by Oliver Carlos
Here are some trivia about the UP Oblation, the iconic sculpture that represents my alma mater. Maybe you don’t know a few of them so I guess this piece would be very informational, especially for history buffs like me.
1. The original Oblation is made of concrete, not bronze. It’s just painted to make it appear like it’s made of bronze.
2. The original Oblation is now inside the UP Diliman Main Library. The one near the university’s main entrance is a replica. That one is made of bronze. This set up is made to save the original Oblation from wear and tear.
3. The original Oblation first stood at the UP Manila campus. That was the university’s main campus back then. It was unveiled on National Heroes’ Day of 1935 with Gregoria de Jesus (Andres Bonifacio’s widow) present in the ceremony.
4. In1949, the original Oblation was transferred from UP Manila to UP Diliman. It stood in front of Quezon Hall for around 9 years, before the bronze replica replaced it. That replica was inaugurated on November 29, 1958. That year was the university’s 50th anniversary. (extra trivia: November 29 is my birthday, but I wasn’t born in 1958)
5. The idea of the Oblation was conceived in 1934, during the time of UP President Rafael Palma. He commissioned Guillermo Tolentino, a sculpture professor at the UP School of Fine Arts to create it. Tolentino later became a national artist. Another of his famous works is the Bonifacio monument in Monumento, Caloocan. He is also the designer of the official seal of the Republic of the Philippines.
6. When the Oblation was finished, it was completely naked. In 1939, during the time of UP President Jorge Bocobo the fig leaf was added to cover the genitals, for the purpose of decency.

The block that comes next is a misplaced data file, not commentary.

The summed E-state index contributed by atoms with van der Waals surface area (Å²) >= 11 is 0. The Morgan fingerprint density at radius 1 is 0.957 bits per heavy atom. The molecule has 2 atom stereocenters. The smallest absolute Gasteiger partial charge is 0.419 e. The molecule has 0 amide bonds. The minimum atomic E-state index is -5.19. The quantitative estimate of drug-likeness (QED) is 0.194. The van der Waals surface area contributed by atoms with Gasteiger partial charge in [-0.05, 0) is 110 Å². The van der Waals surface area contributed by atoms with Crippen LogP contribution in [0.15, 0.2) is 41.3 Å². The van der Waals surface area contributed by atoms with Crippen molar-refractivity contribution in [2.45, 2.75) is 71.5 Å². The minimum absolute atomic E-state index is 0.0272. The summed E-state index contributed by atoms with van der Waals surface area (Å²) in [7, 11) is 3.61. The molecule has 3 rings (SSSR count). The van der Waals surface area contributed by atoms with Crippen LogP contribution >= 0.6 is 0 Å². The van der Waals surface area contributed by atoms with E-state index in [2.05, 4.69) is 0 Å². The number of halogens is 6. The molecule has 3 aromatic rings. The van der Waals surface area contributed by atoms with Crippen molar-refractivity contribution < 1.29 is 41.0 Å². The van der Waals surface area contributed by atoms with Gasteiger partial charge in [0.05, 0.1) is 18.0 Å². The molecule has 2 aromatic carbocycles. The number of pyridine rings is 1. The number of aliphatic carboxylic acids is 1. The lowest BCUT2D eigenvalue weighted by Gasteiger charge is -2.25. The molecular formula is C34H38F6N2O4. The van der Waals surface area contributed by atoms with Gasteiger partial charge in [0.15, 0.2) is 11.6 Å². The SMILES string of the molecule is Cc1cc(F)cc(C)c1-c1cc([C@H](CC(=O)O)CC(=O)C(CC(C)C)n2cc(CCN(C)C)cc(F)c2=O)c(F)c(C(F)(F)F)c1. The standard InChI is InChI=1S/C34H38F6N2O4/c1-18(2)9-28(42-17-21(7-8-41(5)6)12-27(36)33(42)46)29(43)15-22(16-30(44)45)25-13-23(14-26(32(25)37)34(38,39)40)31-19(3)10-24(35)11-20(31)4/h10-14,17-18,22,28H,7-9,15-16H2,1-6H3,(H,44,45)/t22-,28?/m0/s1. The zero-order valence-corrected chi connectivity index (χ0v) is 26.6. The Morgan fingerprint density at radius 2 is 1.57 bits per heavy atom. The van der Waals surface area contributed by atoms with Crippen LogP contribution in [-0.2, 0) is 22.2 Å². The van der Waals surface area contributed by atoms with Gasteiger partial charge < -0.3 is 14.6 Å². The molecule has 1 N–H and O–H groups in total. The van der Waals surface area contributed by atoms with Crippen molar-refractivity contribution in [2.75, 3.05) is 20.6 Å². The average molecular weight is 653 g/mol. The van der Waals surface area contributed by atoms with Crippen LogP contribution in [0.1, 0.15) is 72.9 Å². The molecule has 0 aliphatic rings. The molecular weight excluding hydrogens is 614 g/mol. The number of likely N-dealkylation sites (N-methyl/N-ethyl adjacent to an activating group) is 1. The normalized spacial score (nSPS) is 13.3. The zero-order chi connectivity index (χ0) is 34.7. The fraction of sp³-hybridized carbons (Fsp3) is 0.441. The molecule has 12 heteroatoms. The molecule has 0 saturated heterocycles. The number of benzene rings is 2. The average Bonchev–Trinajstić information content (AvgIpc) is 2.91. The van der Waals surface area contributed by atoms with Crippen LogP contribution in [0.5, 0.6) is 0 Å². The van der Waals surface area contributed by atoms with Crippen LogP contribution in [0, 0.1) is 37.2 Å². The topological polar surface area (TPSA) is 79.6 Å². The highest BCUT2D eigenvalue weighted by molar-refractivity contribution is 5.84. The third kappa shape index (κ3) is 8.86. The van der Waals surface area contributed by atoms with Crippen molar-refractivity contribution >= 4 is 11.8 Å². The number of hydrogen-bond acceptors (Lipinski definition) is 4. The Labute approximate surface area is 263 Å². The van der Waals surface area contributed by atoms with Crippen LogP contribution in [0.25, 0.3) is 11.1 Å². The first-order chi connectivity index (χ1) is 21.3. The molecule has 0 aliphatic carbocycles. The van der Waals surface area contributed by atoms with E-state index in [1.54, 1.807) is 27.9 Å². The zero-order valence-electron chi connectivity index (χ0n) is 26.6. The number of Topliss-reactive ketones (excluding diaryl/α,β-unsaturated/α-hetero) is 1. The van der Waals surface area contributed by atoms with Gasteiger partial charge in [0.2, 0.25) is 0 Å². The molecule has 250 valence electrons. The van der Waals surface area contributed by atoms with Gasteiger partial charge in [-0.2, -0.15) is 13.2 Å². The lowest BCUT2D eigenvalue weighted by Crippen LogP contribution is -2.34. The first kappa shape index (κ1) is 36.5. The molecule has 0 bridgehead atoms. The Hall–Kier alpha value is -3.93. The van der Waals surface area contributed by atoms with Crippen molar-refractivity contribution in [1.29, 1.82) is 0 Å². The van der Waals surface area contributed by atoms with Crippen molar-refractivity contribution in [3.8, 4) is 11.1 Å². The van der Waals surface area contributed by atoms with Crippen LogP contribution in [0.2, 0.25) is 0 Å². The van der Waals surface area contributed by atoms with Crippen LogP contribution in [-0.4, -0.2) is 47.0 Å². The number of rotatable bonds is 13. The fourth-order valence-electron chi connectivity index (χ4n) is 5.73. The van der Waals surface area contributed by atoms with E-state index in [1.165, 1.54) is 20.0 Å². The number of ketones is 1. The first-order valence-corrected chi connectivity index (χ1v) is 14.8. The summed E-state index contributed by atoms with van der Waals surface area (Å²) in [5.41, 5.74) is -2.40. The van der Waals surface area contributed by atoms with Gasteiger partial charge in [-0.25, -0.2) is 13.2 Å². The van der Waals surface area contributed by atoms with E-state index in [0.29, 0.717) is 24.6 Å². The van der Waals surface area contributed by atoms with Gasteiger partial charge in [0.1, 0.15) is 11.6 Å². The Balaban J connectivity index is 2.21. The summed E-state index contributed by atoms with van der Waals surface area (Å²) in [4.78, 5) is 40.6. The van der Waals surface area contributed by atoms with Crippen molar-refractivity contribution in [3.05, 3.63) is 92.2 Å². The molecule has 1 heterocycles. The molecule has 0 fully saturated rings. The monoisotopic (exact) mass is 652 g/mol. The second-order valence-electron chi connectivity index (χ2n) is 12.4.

7. An urban legend spread saying that the model of the Oblation was Fernando Poe, Sr., who was a UP student at the time the statue was constructed. However, for the record, the models of the Oblation were Anastacio Caedo and Virgilio Raymundo. Caedo was Guillermos’ student assistant, while Raymundo was Caedo’s brother-in-law. Guillermo used Caedo’s physique and Raymundo’s proportions as references for the Oblation.
8. The Oblation is a little over 3 meters tall, representing the 333 years of Spanish colonization of the Philippines.
9. The Oblations stands on a pedestal of stones with Katakataka plants (Kalanchoe pinnata). The stones represent the islands of the Philippines, and they were taken from Montalban, Rizal, from Bonifacio’s hideout during the Revolution. Meanwhile, the Katakataka stands for the patriotism of the Filipinos. The said plant is a wonder plant because its leaves, when thrown away, spout into new individual plants. It represents the patriotism that sprouted from all over the islands.
10. The Oblation is a visualization of the selfless offering of the Filipino patriots during the Philippine Revolution. It’s based on a stanza in Jose Rizal’s last poem, popularly known as “Mi Ultimo Adios.” He wrote about freedom fighters who were willing to die in the battlefield.
The dictionary definition of oblation is: the act of making an offering, especially to a deity. That’s why the Oblation statue is posed stretching out itself to the heavens. It’s a gesture of offering oneself all-in-all. I find the meaning and symbolism of the UP Oblation very profound and extremely admirable.
Offerings is an idea as old as time. Every ancient civilization had its version of offerings. But all of them had offerings that are dead or meant to perish at the altar. In Christianity, the concept of offering is different. The Bible talks about a “living offering” in Romans 12:1 (ERV):
“So I beg you, brothers and sisters, because of the great mercy God has shown us, offer your lives as a living sacrifice to him — an offering that is only for God and pleasing to him. Considering what he has done, it is only right that you should worship him in this way.”
God doesn’t want you dead, he wants you alive. Living sacrifice means pleasing God every minute we’re alive. Let’s serve God while we can, while we’re strong and breathing.